In 2011, Jacob Hacker wrote a ground-breaking paper in which he coined the phrase predistribution. Under Hacker's definition, predistribution refers to measures governments take to reduce or eliminate inequality in market incomes. This differs from redistribution, which Hacker uses to mean measures states take to reduce or eliminate inequality after market incomes have been distributed, for instance through taxes and government benefit programs.
As far I am concerned, there is no moral or political difference between the two. Predistributive institutions and redistributive institutions are both just institutions. What matters is achieving greater economic equality, not so much the precise institutional regime that we use to get there. If anything, I tend to find so-called redistributive institutions more attractive because they are easier to fine tune and strike me as more liberating.
But, as Hacker correctly points out, my view is almost certainly an outlying one. For cultural or other reasons, Americans tend to be more supportive of equality-producing measures that get baked into paychecks than they are of equality-producing measures that go through more overt government channels. As a result, the US has a very stingy welfare state and delivers much of its government spending through opaque, submerged mechanisms like tax credits.
If we are going to live in a society that shies away from after-the-fact redistribution, the only way we can hope to achieve greater economic equality is through the predistributive channel. It is in that context that the recent Demos report Underwriting Bad Jobs is most salient. Authors Amy Traub and Robert Hiltonsmith find that the federal government is, in one form or another, involved in the employment of at least 2 million low-wage workers, a figure that is higher than the number of low-wage workers at Walmart and McDonalds combined. The authors arrive at this figure by adding up the number of low-wage jobs that are funded by federal contracts, federal health care spending, infrastructure spending, and a few other sources.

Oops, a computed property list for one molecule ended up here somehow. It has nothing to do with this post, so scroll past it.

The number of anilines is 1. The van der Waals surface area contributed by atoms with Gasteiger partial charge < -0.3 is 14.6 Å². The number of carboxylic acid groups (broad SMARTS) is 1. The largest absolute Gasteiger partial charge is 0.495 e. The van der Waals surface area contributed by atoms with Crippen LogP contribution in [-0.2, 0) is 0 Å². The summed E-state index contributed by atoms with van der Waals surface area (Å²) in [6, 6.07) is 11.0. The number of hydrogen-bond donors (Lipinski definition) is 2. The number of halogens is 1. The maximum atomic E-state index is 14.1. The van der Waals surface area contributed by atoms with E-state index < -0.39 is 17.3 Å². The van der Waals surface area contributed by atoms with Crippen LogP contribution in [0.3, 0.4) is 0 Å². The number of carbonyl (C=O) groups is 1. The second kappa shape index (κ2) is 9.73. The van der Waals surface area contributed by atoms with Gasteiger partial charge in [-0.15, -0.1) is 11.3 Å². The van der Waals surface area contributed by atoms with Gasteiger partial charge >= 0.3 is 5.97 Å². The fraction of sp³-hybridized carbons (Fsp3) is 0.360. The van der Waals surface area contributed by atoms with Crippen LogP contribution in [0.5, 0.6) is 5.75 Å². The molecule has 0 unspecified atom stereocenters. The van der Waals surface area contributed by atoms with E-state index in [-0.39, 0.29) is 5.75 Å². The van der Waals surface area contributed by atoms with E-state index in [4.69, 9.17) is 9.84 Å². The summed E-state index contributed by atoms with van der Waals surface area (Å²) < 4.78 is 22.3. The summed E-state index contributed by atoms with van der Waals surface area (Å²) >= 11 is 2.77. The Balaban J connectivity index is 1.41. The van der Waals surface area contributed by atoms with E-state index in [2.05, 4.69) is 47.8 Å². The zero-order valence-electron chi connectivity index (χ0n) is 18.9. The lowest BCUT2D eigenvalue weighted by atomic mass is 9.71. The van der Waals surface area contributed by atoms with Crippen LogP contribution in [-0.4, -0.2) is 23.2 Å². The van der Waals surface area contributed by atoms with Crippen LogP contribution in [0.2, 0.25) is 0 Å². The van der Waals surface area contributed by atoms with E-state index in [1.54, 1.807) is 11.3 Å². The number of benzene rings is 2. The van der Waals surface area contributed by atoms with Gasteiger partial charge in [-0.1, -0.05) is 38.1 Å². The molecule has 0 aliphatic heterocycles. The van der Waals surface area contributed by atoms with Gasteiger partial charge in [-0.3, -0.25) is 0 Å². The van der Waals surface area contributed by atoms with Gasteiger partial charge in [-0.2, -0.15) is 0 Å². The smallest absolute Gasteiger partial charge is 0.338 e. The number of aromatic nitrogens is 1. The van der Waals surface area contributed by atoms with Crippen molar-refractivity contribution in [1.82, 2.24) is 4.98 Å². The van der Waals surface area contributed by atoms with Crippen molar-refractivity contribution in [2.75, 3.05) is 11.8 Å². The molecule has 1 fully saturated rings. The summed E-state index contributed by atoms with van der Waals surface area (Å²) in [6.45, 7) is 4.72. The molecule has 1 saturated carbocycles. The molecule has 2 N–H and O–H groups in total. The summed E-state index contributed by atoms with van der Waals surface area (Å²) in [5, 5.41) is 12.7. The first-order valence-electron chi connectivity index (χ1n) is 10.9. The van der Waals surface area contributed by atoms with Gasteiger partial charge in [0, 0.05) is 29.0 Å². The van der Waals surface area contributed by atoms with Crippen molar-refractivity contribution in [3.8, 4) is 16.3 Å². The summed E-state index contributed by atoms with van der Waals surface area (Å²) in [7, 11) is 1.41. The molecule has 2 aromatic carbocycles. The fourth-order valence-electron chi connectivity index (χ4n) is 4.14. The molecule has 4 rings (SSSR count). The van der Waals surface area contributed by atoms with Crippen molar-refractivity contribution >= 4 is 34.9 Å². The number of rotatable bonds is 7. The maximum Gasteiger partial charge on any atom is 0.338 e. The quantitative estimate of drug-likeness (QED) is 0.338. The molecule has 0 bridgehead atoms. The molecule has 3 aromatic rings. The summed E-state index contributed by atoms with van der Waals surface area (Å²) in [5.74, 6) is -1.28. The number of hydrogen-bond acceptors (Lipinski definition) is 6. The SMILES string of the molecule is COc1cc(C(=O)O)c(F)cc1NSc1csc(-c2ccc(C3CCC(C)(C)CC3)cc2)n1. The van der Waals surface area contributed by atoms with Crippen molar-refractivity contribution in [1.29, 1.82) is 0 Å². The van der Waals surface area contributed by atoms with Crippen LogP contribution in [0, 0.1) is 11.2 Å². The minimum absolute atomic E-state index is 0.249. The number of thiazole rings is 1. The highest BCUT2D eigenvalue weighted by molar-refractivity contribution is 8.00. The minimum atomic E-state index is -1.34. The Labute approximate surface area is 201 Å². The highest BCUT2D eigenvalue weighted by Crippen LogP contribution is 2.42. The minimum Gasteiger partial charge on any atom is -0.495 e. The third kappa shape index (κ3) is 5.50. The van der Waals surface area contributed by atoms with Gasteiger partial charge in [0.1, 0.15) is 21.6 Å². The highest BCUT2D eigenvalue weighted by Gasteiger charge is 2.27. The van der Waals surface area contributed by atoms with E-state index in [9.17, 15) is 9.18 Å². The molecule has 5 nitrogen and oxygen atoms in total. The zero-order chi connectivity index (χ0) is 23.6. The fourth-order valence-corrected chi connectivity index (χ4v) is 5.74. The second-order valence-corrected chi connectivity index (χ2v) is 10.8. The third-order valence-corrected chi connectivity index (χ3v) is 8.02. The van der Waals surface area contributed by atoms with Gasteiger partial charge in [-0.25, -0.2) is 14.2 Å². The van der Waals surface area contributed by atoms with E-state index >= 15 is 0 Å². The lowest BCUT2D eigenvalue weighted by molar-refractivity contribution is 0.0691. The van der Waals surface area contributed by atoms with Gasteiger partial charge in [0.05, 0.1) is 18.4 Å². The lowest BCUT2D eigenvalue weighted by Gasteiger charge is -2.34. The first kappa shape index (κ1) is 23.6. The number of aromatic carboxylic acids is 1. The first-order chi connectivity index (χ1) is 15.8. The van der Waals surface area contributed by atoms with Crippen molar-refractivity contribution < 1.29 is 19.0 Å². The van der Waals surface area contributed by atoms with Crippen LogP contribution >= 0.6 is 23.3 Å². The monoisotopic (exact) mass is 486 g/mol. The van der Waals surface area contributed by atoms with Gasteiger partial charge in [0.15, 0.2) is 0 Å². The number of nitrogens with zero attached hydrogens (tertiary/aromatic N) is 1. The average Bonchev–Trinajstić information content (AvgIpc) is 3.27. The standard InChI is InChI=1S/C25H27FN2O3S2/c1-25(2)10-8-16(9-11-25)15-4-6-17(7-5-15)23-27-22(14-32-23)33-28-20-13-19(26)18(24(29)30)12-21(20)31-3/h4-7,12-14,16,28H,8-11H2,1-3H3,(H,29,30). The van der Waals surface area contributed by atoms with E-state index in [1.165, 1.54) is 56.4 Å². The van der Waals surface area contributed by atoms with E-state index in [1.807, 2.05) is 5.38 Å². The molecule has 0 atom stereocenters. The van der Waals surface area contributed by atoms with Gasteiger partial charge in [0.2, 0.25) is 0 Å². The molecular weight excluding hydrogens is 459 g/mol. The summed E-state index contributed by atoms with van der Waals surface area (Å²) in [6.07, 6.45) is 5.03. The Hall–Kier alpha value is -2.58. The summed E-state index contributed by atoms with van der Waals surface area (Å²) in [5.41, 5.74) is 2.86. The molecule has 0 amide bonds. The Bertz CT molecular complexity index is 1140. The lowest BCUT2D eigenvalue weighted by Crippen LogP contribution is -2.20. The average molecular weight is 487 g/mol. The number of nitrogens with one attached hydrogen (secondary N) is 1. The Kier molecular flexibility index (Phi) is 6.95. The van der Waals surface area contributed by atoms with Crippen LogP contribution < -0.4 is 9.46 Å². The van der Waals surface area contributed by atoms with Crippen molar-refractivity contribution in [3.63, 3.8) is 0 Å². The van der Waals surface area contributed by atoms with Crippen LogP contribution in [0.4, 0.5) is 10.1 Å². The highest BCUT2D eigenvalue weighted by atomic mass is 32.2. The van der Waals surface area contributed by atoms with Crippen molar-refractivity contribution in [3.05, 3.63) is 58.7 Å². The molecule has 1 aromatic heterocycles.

Generally, reworking our predistributive institutions so as to deliver more equitable outcomes is a tricky affair. Getting private employers to do what you want them to do takes some serious trying. But when the federal government is the buyer of the services, it should not be nearly so difficult. The federal government could demand improvements in worker compensation and other workplace standards as a condition of receiving federal contracts, leases, and other monies. In some areas, the federal government could even do away with private subcontracting altogether, and replace it with public delivery by public employees.
By itself, winning higher wages for these 2 million jobs won't deliver the kind of equitable society that we should be aiming for, but it would make strides in that direction. A wage bump for those jobs could also have spilllover effects for other workers in related industries because employers in those industries would have to compete with these higher-wage jobs when trying to hire their own workforces. Of course, the potential spillover effects from said competition will only become a serious possibility when we get closer to full employment, which we are not anywhere near at the moment.
To be sure, boosting the wages of these 2 million workers through these kinds of measures will be somewhat messy and imperfect. But that comes with the territory of living in a society that puts so much value on reducing economic inequality at the paycheck level. So long as ours is a culture that fetishizes the pre-tax income over the post-tax income, and it is, these kinds of predistributive reforms are one of the few politically-viable mechanisms capable of putting a dent in our skyrocketing inequality.
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